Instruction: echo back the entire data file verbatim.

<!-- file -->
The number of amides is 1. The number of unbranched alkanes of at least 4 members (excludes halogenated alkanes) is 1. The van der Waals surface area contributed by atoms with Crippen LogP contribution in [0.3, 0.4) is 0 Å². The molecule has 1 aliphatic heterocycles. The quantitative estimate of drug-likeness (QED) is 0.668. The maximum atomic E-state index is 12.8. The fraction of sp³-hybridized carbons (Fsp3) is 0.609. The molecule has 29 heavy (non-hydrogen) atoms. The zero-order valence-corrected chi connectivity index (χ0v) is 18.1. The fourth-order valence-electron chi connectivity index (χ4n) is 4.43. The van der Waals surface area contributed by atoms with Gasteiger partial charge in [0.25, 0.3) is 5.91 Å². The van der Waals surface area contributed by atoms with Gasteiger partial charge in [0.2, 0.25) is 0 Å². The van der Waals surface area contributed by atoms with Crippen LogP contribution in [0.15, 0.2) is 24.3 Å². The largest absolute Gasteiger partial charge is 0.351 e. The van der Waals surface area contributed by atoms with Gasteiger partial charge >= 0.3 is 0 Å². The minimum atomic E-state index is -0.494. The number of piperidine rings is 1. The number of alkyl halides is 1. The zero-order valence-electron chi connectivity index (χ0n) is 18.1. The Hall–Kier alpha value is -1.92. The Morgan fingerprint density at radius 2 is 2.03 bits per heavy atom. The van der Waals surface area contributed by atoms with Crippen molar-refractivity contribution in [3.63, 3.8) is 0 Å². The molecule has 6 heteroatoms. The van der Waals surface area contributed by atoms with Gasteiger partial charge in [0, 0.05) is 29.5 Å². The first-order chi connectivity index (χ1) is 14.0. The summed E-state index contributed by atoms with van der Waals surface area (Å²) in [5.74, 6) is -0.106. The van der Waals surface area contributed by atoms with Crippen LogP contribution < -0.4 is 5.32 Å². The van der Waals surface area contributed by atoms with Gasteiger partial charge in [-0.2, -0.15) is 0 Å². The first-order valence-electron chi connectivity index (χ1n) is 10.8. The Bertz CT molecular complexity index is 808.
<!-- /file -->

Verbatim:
The number of amides is 1. The number of unbranched alkanes of at least 4 members (excludes halogenated alkanes) is 1. The van der Waals surface area contributed by atoms with Crippen LogP contribution in [0.3, 0.4) is 0 Å². The molecule has 1 aliphatic heterocycles. The quantitative estimate of drug-likeness (QED) is 0.668. The maximum atomic E-state index is 12.8. The fraction of sp³-hybridized carbons (Fsp3) is 0.609. The molecule has 29 heavy (non-hydrogen) atoms. The zero-order valence-corrected chi connectivity index (χ0v) is 18.1. The fourth-order valence-electron chi connectivity index (χ4n) is 4.43. The van der Waals surface area contributed by atoms with Gasteiger partial charge in [0.25, 0.3) is 5.91 Å². The van der Waals surface area contributed by atoms with Gasteiger partial charge in [0.2, 0.25) is 0 Å². The van der Waals surface area contributed by atoms with Crippen LogP contribution in [0.15, 0.2) is 24.3 Å². The largest absolute Gasteiger partial charge is 0.351 e. The van der Waals surface area contributed by atoms with Gasteiger partial charge >= 0.3 is 0 Å². The minimum atomic E-state index is -0.494. The number of piperidine rings is 1. The number of alkyl halides is 1. The zero-order valence-electron chi connectivity index (χ0n) is 18.1. The Hall–Kier alpha value is -1.92. The Morgan fingerprint density at radius 2 is 2.03 bits per heavy atom. The van der Waals surface area contributed by atoms with Crippen molar-refractivity contribution in [3.63, 3.8) is 0 Å². The molecule has 6 heteroatoms. The van der Waals surface area contributed by atoms with Gasteiger partial charge in [0, 0.05) is 29.5 Å². The first-order chi connectivity index (χ1) is 14.0. The summed E-state index contributed by atoms with van der Waals surface area (Å²) in [5.74, 6) is -0.106. The van der Waals surface area contributed by atoms with Crippen LogP contribution < -0.4 is 5.32 Å². The van der Waals surface area contributed by atoms with Gasteiger partial charge in [-0.2, -0.15) is 0 Å². The first-order valence-electron chi connectivity index (χ1n) is 10.8. The Bertz CT molecular complexity index is 808.